The central question in the recent Charter-focused Mental Health Review Board ruling was what happens when this provision is breached:
30(4) The Board must conduct a review of the extension of a community treatment order within 8 weeks after the order is extended.
The respondent had been on a CTO since 2005, but the extension of his CTO in early 2007 was not only not reviewed within 8 weeks, but not reviewed at all prior to a further extension early this year. So, was his CTO still valid?
Ordinary law is good at posing questions like this but not at answering them. As the Brennan High Court observed in Project Blue Sky v ABA  HCA 28:
An act done in breach of a condition regulating the exercise of a statutory power is not necessarily invalid and of no effect. Whether it is depends upon whether there can be discerned a legislative purpose to invalidate any act that fails to comply with the condition. The existence of the purpose is ascertained by reference to the language of the statute, its subject matter and objects, and the consequences for the parties of holding void every act done in breach of the condition. Unfortunately, a finding of purpose or no purpose in this context often reflects a contestable judgment. The cases show various factors that have proved decisive in various contexts, but they do no more than provide guidance in analogous circumstances. There is no decisive rule that can be applied; there is not even a ranking of relevant factors or categories to give guidance on the issue.
Various High Court cases refer to such hard to pin down tests as parliament’s intent, the consequences of the various options and (in the unfortunate Gleeson era) circular tests about jurisdiction. The Mental Health Act has its own interpretative provision, but it also pushes in competing directions on this issue:
4(2) It is the intention of Parliament that the provisions of this Act are to be interpreted and that every function, power, authority, discretion, jurisdiction and duty conferred or imposed by this Act is to be exercised or performed so that-
(a) people with a mental disorder are given the best possible care and treatment appropriate to their needs in the least possible restrictive environment and least possible intrusive manner consistent with the effective giving of that care and treatment; and
(b) in providing for the care and treatment of people with a mental disorder and the protection of members of the public any restriction upon the liberty of patients and other people with a mental disorder and any interference with their rights, privacy, dignity and self-respect are kept to the minimum necessary in the circumstances.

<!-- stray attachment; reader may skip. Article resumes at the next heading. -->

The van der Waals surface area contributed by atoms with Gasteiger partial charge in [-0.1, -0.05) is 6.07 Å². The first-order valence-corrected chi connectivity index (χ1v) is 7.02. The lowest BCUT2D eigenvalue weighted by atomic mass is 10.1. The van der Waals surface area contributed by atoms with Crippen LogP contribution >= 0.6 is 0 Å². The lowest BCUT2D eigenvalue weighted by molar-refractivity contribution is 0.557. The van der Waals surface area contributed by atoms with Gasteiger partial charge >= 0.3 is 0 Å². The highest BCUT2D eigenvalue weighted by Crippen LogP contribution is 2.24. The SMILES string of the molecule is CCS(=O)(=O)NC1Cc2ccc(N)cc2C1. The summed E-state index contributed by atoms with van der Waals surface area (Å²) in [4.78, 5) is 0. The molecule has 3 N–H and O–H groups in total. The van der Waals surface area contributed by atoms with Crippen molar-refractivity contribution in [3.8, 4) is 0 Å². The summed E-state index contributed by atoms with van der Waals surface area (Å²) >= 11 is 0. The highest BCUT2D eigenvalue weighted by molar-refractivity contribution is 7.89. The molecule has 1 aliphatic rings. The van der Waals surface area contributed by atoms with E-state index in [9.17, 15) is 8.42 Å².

Unsurprisingly, the MHRB favoured the interpretation that s30(4) had no effect on the validity of CTOs, a reading it said would preserve the best possible care of the mentally ill (continued compulsory treatment, naturally) while allowing the Board ‘an appropriate degree of flexibility’. (It did, however, hold that s30(4) required substantial compliance, although apparently this could be met by not doing a review at all for twelve months!)
This sort of interpretative neverland is the raison d’être of the Charter’s interpretation mandate:
32(1) So far as it is possible to do so consistently with their purpose, all statutory provisions must be interpreted in a way that is compatible with human rights.
But there’s a problem: the Charter only contains a review right for criminal convictions and sentences (Charter s. 25(4)) or to a review of the lawfulness of detention (Charter s. 21(7)). Even if CTOs were considered to involve detention (because of either the requirement to attend a medical facility for treatment or the potential for an order on where to live), Charter s. 21(7) wouldn’t assist in interpreting s. 30(4) because it is only satisfied by review by a court (rather than a tribunal like the MHRB.) So, what rights are engaged by a provision requiring a review? Continue reading